Part IX. The story of Tiger 131’s restoration, the Tiger has its Tankfest and Tiger Day debut.
Tiger 131 was captured in April 1943. In September 1951 it was passed to the Tank Museum where it soon became one of the most famous vehicles in the collection. In 1990 it was decided to restore the tank to running order. Battle damage would not be repaired.
In November 1999 the Tank Museum created a website to track the restoration project. This site featured monthly updates for 4 years. This series of posts will republish some of the photographs and details featured on that site, and then bring the story of Tiger 131’s restoration up to date.The final update on the website was in December 2003. This post covers the story of the restoration from then until 2018.
A Problematic Engine
Unfortunately the handover of Tiger 131 from ABRO to the Museum wasn’t the end of the process. The rebuilt engine caused constant problems. The left cylinders ran hot, suggesting a timing problem, it suffered from low oil pressure and water leaked constantly. This culminated in a breakdown at Tankfest 2004. It was clear much more work would be needed.
We removed the engine and ran it on a stand to begin an investigation. The same things happened. We shut it down immediately, and later worked out the engine had been just minutes from suffering irreparable damage.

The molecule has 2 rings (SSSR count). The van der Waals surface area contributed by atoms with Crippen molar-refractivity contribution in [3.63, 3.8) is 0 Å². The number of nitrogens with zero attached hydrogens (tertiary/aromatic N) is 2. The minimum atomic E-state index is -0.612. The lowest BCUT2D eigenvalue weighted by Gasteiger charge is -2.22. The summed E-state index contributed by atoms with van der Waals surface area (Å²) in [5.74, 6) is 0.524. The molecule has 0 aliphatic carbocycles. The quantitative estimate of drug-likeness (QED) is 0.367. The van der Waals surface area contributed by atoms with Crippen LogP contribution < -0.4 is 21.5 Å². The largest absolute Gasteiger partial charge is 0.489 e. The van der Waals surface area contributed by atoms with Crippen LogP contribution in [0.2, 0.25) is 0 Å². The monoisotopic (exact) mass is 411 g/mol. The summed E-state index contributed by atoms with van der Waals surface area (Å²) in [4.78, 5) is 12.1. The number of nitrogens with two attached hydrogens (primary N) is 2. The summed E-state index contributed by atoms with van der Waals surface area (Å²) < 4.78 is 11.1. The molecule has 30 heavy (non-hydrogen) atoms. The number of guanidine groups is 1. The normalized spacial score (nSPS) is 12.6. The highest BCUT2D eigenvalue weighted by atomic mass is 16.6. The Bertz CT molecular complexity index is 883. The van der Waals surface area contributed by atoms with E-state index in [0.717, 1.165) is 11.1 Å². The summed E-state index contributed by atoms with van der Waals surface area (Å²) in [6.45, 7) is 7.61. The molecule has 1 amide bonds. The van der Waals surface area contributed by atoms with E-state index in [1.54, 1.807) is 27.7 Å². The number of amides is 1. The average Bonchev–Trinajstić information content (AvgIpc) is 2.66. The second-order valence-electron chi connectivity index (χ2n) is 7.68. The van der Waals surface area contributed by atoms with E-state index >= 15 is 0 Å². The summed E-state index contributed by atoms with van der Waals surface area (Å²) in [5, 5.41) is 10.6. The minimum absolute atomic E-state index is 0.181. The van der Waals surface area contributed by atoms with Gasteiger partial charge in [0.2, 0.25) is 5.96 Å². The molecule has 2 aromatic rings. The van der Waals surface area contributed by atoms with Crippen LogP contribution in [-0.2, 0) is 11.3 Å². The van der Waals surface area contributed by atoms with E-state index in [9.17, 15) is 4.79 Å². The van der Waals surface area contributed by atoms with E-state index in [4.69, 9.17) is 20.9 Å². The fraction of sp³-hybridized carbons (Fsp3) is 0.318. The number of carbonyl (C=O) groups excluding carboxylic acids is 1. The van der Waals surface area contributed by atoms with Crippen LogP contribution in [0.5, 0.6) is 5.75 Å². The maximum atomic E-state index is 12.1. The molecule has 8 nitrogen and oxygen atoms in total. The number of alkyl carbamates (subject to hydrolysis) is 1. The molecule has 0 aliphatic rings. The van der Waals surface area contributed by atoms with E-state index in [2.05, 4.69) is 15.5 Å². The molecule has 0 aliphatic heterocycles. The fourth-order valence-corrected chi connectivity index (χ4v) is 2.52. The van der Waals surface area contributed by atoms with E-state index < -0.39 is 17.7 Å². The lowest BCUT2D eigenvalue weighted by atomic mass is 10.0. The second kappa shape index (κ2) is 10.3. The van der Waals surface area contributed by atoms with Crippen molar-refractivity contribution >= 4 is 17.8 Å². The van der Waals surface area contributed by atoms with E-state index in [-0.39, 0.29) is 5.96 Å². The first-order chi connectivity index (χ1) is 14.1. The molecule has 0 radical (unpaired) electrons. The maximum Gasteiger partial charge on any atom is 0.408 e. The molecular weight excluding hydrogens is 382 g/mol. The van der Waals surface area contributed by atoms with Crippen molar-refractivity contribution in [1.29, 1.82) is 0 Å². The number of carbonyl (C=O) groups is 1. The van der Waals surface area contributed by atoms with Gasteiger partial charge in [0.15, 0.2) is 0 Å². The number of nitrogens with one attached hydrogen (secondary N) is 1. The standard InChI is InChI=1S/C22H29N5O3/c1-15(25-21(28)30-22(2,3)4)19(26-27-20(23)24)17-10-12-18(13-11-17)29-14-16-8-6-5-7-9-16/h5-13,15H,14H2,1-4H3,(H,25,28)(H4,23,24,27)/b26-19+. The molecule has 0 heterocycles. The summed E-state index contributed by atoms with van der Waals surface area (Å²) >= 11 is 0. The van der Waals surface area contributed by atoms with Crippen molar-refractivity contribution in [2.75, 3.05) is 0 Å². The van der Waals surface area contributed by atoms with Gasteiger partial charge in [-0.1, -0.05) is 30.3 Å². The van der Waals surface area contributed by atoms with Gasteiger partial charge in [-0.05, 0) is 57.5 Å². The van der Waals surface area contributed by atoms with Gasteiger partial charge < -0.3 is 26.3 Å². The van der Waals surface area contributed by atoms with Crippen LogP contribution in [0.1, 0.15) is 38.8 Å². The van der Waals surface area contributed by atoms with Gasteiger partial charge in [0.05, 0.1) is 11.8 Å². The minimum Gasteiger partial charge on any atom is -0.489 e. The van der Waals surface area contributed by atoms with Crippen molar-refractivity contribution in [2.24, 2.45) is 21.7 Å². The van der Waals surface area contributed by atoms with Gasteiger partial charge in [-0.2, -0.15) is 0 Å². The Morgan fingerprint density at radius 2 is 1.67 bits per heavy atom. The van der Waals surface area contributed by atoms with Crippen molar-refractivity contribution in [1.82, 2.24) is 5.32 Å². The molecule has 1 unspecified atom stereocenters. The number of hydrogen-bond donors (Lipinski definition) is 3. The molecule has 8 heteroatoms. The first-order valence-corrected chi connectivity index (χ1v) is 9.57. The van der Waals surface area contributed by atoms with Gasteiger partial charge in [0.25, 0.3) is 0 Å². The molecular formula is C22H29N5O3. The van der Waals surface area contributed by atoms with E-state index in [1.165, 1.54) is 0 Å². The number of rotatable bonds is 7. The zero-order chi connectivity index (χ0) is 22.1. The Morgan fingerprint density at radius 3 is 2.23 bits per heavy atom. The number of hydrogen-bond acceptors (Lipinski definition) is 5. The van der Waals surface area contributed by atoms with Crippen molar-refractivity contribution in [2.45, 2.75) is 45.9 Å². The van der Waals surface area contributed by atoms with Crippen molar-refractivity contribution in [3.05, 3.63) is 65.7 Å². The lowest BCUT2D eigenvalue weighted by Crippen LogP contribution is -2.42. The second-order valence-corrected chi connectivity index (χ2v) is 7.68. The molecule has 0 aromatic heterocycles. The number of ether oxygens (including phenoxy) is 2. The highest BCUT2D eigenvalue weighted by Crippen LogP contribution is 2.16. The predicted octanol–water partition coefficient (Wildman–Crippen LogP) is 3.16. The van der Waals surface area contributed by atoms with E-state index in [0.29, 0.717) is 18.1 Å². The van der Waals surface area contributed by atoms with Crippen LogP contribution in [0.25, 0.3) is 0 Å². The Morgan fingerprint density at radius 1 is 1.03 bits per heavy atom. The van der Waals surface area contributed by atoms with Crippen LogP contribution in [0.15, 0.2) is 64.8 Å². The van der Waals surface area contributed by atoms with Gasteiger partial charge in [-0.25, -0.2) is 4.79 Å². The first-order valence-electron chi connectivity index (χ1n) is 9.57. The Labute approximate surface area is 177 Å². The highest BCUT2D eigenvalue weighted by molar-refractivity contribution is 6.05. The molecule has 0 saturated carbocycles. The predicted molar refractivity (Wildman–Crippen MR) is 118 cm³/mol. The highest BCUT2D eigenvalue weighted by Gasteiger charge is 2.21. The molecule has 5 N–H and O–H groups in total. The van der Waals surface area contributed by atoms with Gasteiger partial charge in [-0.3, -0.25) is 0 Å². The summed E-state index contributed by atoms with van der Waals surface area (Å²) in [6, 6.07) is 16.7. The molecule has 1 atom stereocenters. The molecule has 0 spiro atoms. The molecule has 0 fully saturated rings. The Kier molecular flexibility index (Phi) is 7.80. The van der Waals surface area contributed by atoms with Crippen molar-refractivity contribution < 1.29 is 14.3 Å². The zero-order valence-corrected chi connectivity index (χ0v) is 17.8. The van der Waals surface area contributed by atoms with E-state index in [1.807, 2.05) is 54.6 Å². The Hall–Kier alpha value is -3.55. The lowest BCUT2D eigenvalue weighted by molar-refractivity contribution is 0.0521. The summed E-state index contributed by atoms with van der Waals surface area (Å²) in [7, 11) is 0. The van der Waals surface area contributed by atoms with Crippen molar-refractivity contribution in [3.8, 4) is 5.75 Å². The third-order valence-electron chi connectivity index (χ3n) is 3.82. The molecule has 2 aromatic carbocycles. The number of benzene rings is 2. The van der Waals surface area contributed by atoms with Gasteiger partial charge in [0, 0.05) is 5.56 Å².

When the engine was disassembled it was found that the block itself was warped. This had happened during earlier heat treatment to repair frost damage. On top of this the crankshaft was damaged beyond repair.
The reason for the crankshaft damage was eventually traced to the crankshaft collar. The HL230 requires two crankshaft collars, of two different designs. The wrong one had been fitted. This was an innocent mistake, but it shows only too well how damaging missing or incomplete historical knowledge can be to a project like this.
We weren’t prepared to reuse a damaged engine block, as it could risk damaging other components. Luckily the SdKfz Military Vehicle Foundation were able to source an unused HL230 block and agreed to support the rebuild. It was a success and at Tankfest 2006 Tiger 131 ran flawlessly.
By 2010 this engine had run for 11 hours and we decided to carry out a comprehensive overhaul. The opportunity was also taken to carry out more work that would bring Tiger 131 back to as close to original condition as possible. This would involve both additions and removals.
Although ABRO had fulfilled their contract to restore Tiger 131 to running condition, they had at times compromised the tank’s historical completeness in order to do so. The need for ABRO and the Museum to deliver a running tank had sometimes meant components built to modern designs had been fitted and in some cases parts had been left out entirely.
Whilst it’s easy to be critical of this looking back, at the time we were pioneering this sort of restoration work and many lessons about best practice and the importance of appropriate levels of oversight were learned as a result.
The 2010-11 Overhaul
This work was greatly helped by having access to more wartime manuals and blueprints than previously. Because of these we were able to ensure the correct crankshaft collar was fitted, and to build a number of replacement parts to their original designs. These photos show some of the most significant changes we made during this work.